Thailand

 

A unified Thai kingdom was established in the mid-14th century. Known as Siam until 1939, Thailand is the only Southeast Asian country never to have been taken over by a European power. A bloodless revolution in 1932 led to a constitutional monarchy. In alliance with Japan during World War II, Thailand became a US ally following the conflict. Thailand is currently facing separatist violence in its southern ethnic Malay-Muslim provinces.

 

Geography:
Location: South-eastern Asia, bordering the Andaman Sea and the Gulf of Thailand, southeast of Burma
Geographic coordinates: 15 00 N, 100 00 E
People:
Population: 67,091,089 (July 2012 est.)

note: estimates for this country explicitly take into account the effects of excess mortality due to AIDS; this can result in lower life expectancy, higher infant mortality, higher death rates, lower population growth rates, and changes in the distribution of population by age and sex than would otherwise be expected

Age structure: 0-14 years: 19.9% (male 6,779,723/female 6,466,625)

15-64 years: 70.9% (male 23,410,091/female 23,913,499)

65 years and over: 9.2% (male 2,778,012/female 3,372,203) (2011 est.)

Government:
Country name: conventional long form: Kingdom of Thailand

conventional short form: Thailand

local long form: Ratcha Anachak Thai

local short form: Prathet Thai

former: Siam

Government type: constitutional monarchy
Communications:
Telephones – main lines in use: 7.009 million (2009)
Telephones – mobile cellular: 69.683 million (2009)
Transportation:
Airports: 103 (2012)
Airports – with paved runways: total: 63

over 3,047 m: 8

2,438 to 3,047 m: 12

1,524 to 2,437 m: 23

914 to 1,523 m: 15

under 914 m: 5 (2012)

Military:
Military branches: Royal Thai Army (RTA), Royal Thai Navy (RTN, includes Royal Thai Marine Corps), Royal Thai Air Force (Knogtap Agard Thai, RTAF) (2010)
Military service age and obligation: 21 years of age for compulsory military service; 18 years of age for voluntary military service; males register at 18 years of age; 2-year conscript service obligation (2009)

Economy:

With a well-developed infrastructure, a free-enterprise economy, and generally pro-investment policies, Thailand appears to have fully recovered from the 1997-98 Asian Financial Crisis. The country was one of East Asia’s best performers from 2002-04. Boosted by strong export growth, the Thai economy grew 4.5% in 2007. Bangkok has pursued preferential trade agreements with a variety of partners in an effort to boost exports and to maintain high growth. By 2007, the tourism sector had largely recovered from the major 2004 tsunami. Following the military coup in September 2006, investment and consumer confidence stagnated due to the uncertain political climate that lasted through the December 2007 elections.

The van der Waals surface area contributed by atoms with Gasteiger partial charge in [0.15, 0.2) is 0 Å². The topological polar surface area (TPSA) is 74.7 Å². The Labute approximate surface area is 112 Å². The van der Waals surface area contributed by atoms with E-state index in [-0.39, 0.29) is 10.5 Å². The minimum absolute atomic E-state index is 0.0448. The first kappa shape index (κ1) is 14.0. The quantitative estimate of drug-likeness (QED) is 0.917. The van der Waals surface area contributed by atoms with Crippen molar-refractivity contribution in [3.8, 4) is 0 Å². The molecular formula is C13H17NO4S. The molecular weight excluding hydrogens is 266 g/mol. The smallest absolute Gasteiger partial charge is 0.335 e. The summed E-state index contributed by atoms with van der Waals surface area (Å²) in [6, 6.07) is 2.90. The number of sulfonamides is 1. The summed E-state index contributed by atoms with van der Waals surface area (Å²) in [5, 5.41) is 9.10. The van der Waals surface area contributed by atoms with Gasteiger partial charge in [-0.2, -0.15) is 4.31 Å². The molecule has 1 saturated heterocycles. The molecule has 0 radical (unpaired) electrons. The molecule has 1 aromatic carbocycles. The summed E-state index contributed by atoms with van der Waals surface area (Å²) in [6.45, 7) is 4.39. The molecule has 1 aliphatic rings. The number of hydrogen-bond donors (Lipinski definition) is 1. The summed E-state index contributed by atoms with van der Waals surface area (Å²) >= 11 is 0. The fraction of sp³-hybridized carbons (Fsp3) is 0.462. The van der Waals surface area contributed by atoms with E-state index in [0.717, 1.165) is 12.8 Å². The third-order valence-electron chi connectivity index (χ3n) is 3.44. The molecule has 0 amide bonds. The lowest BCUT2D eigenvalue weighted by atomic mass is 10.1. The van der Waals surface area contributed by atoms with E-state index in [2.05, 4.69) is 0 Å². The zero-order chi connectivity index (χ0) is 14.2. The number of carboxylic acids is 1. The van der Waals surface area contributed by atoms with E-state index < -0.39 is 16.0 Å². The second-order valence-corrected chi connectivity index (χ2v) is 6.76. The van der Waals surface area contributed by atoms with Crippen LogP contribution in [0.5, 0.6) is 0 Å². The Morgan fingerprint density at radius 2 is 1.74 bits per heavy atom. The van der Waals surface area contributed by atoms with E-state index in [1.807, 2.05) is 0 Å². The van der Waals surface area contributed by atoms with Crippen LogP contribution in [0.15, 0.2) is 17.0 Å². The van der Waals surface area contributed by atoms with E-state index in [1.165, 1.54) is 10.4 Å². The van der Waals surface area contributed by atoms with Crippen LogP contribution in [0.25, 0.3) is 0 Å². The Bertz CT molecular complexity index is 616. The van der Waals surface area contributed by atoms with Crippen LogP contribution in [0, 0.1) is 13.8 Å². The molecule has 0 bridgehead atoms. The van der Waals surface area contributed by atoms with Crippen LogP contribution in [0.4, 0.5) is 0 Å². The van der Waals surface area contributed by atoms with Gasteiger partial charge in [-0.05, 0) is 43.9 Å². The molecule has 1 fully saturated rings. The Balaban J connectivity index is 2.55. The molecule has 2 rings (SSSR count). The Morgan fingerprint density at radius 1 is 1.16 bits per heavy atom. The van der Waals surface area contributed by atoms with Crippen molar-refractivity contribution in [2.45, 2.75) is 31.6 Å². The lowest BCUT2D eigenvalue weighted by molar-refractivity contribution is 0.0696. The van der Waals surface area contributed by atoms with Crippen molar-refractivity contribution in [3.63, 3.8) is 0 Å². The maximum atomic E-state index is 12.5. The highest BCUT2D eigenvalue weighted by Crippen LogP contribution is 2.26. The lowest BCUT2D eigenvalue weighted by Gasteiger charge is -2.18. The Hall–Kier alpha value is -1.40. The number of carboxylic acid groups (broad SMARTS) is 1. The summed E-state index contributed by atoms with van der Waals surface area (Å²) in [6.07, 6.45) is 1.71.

Transnational Issues:

Separatist violence in Thailand’s predominantly Muslim southern provinces prompt border closures and controls with Malaysia to stem terrorist activities; Southeast Asian states have enhanced border surveillance to check the spread of avian flu; talks continue on completion of demarcation with Laos but disputes remain over several islands in the Mekong River; despite continuing border committee talks, Thailand must deal with Karen and other ethnic rebels, refugees, and illegal cross-border activities, and as of 2006, over 116,000 Karen, Hmong, and other refugees and asylum seekers from Burma; Cambodia and Thailand dispute sections of historic boundary with missing boundary markers; Cambodia claims Thai encroachments into Cambodian territory and obstructing access to Preah Vihear temple ruins awarded to Cambodia by ICJ decision in 1962; Thailand is studying the feasibility of jointly constructing the Hatgyi Dam on the Salween river near the border with Burma; in 2004, international environmentalist pressure prompted China to halt construction of 13 dams on the Salween River that flows through China, Burma, and Thailand.